We also tested the boat in some challenging conditions, particularly in the Guadeloupe to Dominica and Dominica to Martinique legs where we had 25 knots of sustained winds with gusts up to 30 and some pretty big seas and the boat performed well and handled the seas well.
I think the sail plan is good and the reefing system worked well on the mainsail – This allowed us to shorten sail when we saw wind and rain squalls or pulses coming through.
Any gripes?
My only gripe on the sail plan (and I think this may be the case with a lot of cruising boats) is that rope pulling involved quite a bit of effort. We pretty much had to use the winch for everything. When the wind piped up I was very happy that there were 4 competent sailors onboard. In many cruising scenarios it’s often just a couple who are managing everything.
I mentioned that our first world problems were water, power and WiFi.
Regarding water, there was an initial “adjustment period” where we needed to adapt to using less water. We carry 380 litres in 2 tanks. This runs the taps in the heads, galley and the outside shower. Refilling with water is a hassle and needs to be planned. There are very few marinas in the Caribbean and without a marina the only way to get water is to fill 25 litre jerry cans, load them onto the dinghy and then decant them into the tanks – all very laborious. We decided we would opt to be frugal with our water consumption and plan our marina visits to refill (We also needed to refill diesel and would try to coordinate this at the same time). We managed to get our water consumption down to 30 litres per day. This gave us approximately 12-14 days of water from full tanks. We bought jerry cans for water and diesel so we also carried an emergency supply.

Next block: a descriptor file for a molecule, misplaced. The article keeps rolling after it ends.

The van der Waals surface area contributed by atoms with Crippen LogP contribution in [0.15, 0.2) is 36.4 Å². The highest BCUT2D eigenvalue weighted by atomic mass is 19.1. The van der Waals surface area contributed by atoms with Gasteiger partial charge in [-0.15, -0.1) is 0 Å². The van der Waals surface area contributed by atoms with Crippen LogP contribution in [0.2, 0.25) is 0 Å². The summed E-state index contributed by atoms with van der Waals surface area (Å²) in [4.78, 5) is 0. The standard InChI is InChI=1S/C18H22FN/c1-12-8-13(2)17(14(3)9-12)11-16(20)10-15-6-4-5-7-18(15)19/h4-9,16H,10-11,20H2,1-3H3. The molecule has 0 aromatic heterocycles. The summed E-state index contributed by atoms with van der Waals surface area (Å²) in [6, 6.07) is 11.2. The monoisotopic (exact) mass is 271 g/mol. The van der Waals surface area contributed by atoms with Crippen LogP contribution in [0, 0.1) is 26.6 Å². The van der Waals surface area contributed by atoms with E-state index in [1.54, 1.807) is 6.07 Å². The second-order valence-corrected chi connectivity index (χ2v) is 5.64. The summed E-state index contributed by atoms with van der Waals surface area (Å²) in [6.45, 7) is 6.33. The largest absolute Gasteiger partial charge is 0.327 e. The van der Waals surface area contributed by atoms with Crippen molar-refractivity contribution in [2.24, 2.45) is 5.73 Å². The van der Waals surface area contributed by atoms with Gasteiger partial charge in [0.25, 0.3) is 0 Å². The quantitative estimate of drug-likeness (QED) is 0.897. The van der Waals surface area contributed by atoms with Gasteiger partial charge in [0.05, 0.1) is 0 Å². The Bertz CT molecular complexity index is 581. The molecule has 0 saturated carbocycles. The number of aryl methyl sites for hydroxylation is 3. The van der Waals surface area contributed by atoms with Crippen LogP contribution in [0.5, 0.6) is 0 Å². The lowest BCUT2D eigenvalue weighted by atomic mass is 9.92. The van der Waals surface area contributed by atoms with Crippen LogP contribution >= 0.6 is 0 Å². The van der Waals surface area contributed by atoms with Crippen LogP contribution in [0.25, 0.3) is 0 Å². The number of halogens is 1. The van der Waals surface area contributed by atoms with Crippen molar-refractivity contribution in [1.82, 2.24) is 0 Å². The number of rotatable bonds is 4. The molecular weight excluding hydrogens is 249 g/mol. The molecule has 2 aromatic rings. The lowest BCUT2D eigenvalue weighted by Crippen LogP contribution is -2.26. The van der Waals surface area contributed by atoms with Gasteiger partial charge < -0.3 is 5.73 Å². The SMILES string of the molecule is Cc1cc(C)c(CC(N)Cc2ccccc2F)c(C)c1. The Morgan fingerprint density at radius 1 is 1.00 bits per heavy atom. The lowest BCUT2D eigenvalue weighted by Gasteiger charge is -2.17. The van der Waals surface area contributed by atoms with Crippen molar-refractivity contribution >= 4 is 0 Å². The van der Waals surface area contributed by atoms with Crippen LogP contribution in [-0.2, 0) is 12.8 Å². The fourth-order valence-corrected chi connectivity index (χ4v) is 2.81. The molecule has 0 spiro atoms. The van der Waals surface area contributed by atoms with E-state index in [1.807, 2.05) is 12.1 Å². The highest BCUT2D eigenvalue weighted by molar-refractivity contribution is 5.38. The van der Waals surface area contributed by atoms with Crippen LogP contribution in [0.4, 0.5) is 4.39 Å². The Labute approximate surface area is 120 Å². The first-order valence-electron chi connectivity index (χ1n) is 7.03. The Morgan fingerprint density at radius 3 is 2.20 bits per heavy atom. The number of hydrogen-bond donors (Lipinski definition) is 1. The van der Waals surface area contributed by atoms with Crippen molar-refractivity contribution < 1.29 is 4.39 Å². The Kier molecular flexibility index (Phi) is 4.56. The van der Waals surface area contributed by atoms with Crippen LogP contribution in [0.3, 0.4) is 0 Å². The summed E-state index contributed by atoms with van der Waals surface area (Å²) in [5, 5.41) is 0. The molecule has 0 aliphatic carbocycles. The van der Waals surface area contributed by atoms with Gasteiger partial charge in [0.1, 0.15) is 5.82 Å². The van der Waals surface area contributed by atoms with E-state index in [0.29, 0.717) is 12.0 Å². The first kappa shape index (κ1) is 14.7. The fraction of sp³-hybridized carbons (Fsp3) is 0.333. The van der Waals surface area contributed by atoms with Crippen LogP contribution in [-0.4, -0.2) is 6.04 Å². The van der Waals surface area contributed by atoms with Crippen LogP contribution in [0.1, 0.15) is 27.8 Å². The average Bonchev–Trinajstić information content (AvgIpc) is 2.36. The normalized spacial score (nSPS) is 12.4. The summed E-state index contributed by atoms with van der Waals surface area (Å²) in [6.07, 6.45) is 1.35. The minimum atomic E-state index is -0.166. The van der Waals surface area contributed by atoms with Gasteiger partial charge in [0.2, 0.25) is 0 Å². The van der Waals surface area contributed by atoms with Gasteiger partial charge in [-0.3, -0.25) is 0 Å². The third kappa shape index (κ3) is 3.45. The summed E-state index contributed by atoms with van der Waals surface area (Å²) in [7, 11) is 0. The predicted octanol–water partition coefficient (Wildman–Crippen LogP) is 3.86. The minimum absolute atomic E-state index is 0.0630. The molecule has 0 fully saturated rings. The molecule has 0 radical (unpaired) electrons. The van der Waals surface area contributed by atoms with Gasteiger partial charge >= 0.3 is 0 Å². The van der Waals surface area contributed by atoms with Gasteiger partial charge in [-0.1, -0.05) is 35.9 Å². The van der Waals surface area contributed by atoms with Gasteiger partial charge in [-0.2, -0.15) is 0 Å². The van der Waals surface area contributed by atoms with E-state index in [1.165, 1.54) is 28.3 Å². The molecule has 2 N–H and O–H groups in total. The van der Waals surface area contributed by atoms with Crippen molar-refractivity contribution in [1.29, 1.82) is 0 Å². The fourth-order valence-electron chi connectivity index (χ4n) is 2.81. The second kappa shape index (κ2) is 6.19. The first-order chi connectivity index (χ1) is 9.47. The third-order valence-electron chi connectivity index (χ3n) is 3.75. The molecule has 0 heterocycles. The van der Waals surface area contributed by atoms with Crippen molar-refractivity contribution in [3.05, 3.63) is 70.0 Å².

For context the average American shower uses 17.2 gallons (65.1 liters) and lasts for 8.2 minutes at average flow rate of 2.1 gallons per minute (gpm) (7.9 lpm). There are four of us on board – Based on these calculations (and assuming we showered every day) we would need 260 litres a day just for showers and refill every second day. Obviously not an option!
So how did we get our consumption down to 30 litres? The trick is to jump in for a swim and then soap up using a bucket of salt water. Dive in again to wash off the suds and then finally a 10 second shower to wash off the salt.